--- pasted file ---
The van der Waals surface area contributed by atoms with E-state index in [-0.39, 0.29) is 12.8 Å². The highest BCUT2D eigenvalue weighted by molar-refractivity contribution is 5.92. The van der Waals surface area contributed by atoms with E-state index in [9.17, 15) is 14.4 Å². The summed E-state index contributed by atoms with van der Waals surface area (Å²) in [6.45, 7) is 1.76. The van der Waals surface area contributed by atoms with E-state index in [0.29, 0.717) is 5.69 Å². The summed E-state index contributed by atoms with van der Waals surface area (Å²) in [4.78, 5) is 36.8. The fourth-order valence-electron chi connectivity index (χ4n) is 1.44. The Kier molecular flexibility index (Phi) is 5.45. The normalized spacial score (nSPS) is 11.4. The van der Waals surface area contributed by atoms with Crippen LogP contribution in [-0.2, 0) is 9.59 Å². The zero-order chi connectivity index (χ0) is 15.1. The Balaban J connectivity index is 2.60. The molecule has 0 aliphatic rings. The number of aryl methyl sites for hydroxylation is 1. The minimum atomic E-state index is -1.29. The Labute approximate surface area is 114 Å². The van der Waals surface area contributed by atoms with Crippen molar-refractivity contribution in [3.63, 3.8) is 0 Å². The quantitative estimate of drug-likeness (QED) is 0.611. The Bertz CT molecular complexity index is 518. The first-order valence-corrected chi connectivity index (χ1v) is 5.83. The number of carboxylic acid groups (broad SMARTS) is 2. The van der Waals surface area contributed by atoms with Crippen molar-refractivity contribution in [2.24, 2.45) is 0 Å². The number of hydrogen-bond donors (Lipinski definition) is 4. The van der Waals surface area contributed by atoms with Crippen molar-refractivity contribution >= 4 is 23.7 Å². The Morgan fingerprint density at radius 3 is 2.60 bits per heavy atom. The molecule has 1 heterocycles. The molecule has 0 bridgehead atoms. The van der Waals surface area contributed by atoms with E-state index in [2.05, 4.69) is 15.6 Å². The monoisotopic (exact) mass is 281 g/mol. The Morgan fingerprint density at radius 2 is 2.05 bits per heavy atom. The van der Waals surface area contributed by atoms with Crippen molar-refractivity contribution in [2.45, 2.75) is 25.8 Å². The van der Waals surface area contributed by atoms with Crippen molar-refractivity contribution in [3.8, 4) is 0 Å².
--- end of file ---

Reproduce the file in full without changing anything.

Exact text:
The van der Waals surface area contributed by atoms with E-state index in [-0.39, 0.29) is 12.8 Å². The highest BCUT2D eigenvalue weighted by molar-refractivity contribution is 5.92. The van der Waals surface area contributed by atoms with E-state index in [9.17, 15) is 14.4 Å². The summed E-state index contributed by atoms with van der Waals surface area (Å²) in [6.45, 7) is 1.76. The van der Waals surface area contributed by atoms with E-state index in [0.29, 0.717) is 5.69 Å². The summed E-state index contributed by atoms with van der Waals surface area (Å²) in [4.78, 5) is 36.8. The fourth-order valence-electron chi connectivity index (χ4n) is 1.44. The Kier molecular flexibility index (Phi) is 5.45. The normalized spacial score (nSPS) is 11.4. The van der Waals surface area contributed by atoms with Crippen LogP contribution in [-0.2, 0) is 9.59 Å². The zero-order chi connectivity index (χ0) is 15.1. The Balaban J connectivity index is 2.60. The molecule has 0 aliphatic rings. The number of aryl methyl sites for hydroxylation is 1. The minimum atomic E-state index is -1.29. The Labute approximate surface area is 114 Å². The van der Waals surface area contributed by atoms with Crippen molar-refractivity contribution in [3.63, 3.8) is 0 Å². The quantitative estimate of drug-likeness (QED) is 0.611. The Bertz CT molecular complexity index is 518. The first-order valence-corrected chi connectivity index (χ1v) is 5.83. The number of carboxylic acid groups (broad SMARTS) is 2. The van der Waals surface area contributed by atoms with Crippen molar-refractivity contribution in [2.24, 2.45) is 0 Å². The number of hydrogen-bond donors (Lipinski definition) is 4. The van der Waals surface area contributed by atoms with Crippen molar-refractivity contribution >= 4 is 23.7 Å². The Morgan fingerprint density at radius 3 is 2.60 bits per heavy atom. The molecule has 1 heterocycles. The molecule has 0 bridgehead atoms. The van der Waals surface area contributed by atoms with E-state index in [2.05, 4.69) is 15.6 Å². The monoisotopic (exact) mass is 281 g/mol. The Morgan fingerprint density at radius 2 is 2.05 bits per heavy atom. The van der Waals surface area contributed by atoms with Crippen molar-refractivity contribution in [2.45, 2.75) is 25.8 Å². The van der Waals surface area contributed by atoms with Crippen molar-refractivity contribution in [3.8, 4) is 0 Å².